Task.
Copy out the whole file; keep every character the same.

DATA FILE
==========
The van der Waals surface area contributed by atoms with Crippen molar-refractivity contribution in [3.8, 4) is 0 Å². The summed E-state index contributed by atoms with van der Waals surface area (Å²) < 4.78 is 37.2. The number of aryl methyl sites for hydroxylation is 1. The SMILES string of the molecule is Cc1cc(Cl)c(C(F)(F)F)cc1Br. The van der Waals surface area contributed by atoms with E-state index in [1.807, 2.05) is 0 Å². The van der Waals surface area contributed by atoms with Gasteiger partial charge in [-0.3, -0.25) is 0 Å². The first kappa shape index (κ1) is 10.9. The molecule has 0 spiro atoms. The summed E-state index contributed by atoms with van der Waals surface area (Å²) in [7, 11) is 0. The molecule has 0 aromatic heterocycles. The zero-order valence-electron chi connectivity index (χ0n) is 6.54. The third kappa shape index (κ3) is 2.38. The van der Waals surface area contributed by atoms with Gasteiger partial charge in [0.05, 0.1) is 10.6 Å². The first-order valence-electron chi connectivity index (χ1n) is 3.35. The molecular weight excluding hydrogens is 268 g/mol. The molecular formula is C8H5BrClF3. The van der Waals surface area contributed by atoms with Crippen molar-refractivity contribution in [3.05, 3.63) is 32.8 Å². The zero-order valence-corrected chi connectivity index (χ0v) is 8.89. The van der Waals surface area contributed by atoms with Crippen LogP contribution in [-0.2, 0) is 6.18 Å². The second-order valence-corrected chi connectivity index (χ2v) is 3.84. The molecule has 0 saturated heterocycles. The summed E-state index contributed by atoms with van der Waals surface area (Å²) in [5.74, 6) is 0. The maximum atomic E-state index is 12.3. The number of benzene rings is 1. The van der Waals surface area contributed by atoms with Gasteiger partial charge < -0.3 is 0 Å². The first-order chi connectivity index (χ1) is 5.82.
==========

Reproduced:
The van der Waals surface area contributed by atoms with Crippen molar-refractivity contribution in [3.8, 4) is 0 Å². The summed E-state index contributed by atoms with van der Waals surface area (Å²) < 4.78 is 37.2. The number of aryl methyl sites for hydroxylation is 1. The SMILES string of the molecule is Cc1cc(Cl)c(C(F)(F)F)cc1Br. The van der Waals surface area contributed by atoms with E-state index in [1.807, 2.05) is 0 Å². The van der Waals surface area contributed by atoms with Gasteiger partial charge in [-0.3, -0.25) is 0 Å². The first kappa shape index (κ1) is 10.9. The molecule has 0 spiro atoms. The summed E-state index contributed by atoms with van der Waals surface area (Å²) in [7, 11) is 0. The molecule has 0 aromatic heterocycles. The zero-order valence-electron chi connectivity index (χ0n) is 6.54. The third kappa shape index (κ3) is 2.38. The van der Waals surface area contributed by atoms with Gasteiger partial charge in [0.05, 0.1) is 10.6 Å². The first-order valence-electron chi connectivity index (χ1n) is 3.35. The molecular weight excluding hydrogens is 268 g/mol. The molecular formula is C8H5BrClF3. The van der Waals surface area contributed by atoms with Crippen molar-refractivity contribution in [3.05, 3.63) is 32.8 Å². The zero-order valence-corrected chi connectivity index (χ0v) is 8.89. The van der Waals surface area contributed by atoms with Crippen LogP contribution in [-0.2, 0) is 6.18 Å². The second-order valence-corrected chi connectivity index (χ2v) is 3.84. The molecule has 0 saturated heterocycles. The summed E-state index contributed by atoms with van der Waals surface area (Å²) in [5.74, 6) is 0. The maximum atomic E-state index is 12.3. The number of benzene rings is 1. The van der Waals surface area contributed by atoms with Gasteiger partial charge < -0.3 is 0 Å². The first-order chi connectivity index (χ1) is 5.82.